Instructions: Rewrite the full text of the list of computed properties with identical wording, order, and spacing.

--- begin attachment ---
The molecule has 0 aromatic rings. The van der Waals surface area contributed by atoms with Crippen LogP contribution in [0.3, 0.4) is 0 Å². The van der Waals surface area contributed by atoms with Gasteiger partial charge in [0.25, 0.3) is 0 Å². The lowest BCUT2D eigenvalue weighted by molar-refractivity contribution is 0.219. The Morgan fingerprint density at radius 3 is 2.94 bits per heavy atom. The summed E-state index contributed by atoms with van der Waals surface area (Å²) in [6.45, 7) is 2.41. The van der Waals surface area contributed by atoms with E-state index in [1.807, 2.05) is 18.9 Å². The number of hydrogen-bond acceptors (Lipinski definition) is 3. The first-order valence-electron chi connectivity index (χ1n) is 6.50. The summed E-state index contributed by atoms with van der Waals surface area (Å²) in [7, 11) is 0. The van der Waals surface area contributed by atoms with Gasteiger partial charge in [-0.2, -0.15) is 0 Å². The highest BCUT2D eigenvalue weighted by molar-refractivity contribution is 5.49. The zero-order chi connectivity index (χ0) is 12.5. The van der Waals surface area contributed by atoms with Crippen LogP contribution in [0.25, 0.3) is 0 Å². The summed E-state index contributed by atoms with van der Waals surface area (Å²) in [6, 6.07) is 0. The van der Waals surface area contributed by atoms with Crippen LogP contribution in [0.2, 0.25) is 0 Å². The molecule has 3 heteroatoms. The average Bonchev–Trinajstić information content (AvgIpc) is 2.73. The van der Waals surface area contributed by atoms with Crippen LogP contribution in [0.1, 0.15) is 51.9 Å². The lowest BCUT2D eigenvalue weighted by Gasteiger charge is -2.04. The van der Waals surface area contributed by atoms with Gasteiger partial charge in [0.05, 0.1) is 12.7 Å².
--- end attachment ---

The molecule has 0 aromatic rings. The van der Waals surface area contributed by atoms with Crippen LogP contribution in [0.3, 0.4) is 0 Å². The van der Waals surface area contributed by atoms with Gasteiger partial charge in [0.25, 0.3) is 0 Å². The lowest BCUT2D eigenvalue weighted by molar-refractivity contribution is 0.219. The Morgan fingerprint density at radius 3 is 2.94 bits per heavy atom. The summed E-state index contributed by atoms with van der Waals surface area (Å²) in [6.45, 7) is 2.41. The van der Waals surface area contributed by atoms with E-state index in [1.807, 2.05) is 18.9 Å². The number of hydrogen-bond acceptors (Lipinski definition) is 3. The first-order valence-electron chi connectivity index (χ1n) is 6.50. The summed E-state index contributed by atoms with van der Waals surface area (Å²) in [7, 11) is 0. The van der Waals surface area contributed by atoms with Gasteiger partial charge in [-0.2, -0.15) is 0 Å². The highest BCUT2D eigenvalue weighted by molar-refractivity contribution is 5.49. The zero-order chi connectivity index (χ0) is 12.5. The van der Waals surface area contributed by atoms with Crippen LogP contribution in [0.25, 0.3) is 0 Å². The summed E-state index contributed by atoms with van der Waals surface area (Å²) in [6, 6.07) is 0. The van der Waals surface area contributed by atoms with Crippen LogP contribution in [0.2, 0.25) is 0 Å². The molecule has 3 heteroatoms. The average Bonchev–Trinajstić information content (AvgIpc) is 2.73. The van der Waals surface area contributed by atoms with Crippen LogP contribution in [0.1, 0.15) is 51.9 Å². The lowest BCUT2D eigenvalue weighted by Gasteiger charge is -2.04. The van der Waals surface area contributed by atoms with Gasteiger partial charge in [0.05, 0.1) is 12.7 Å².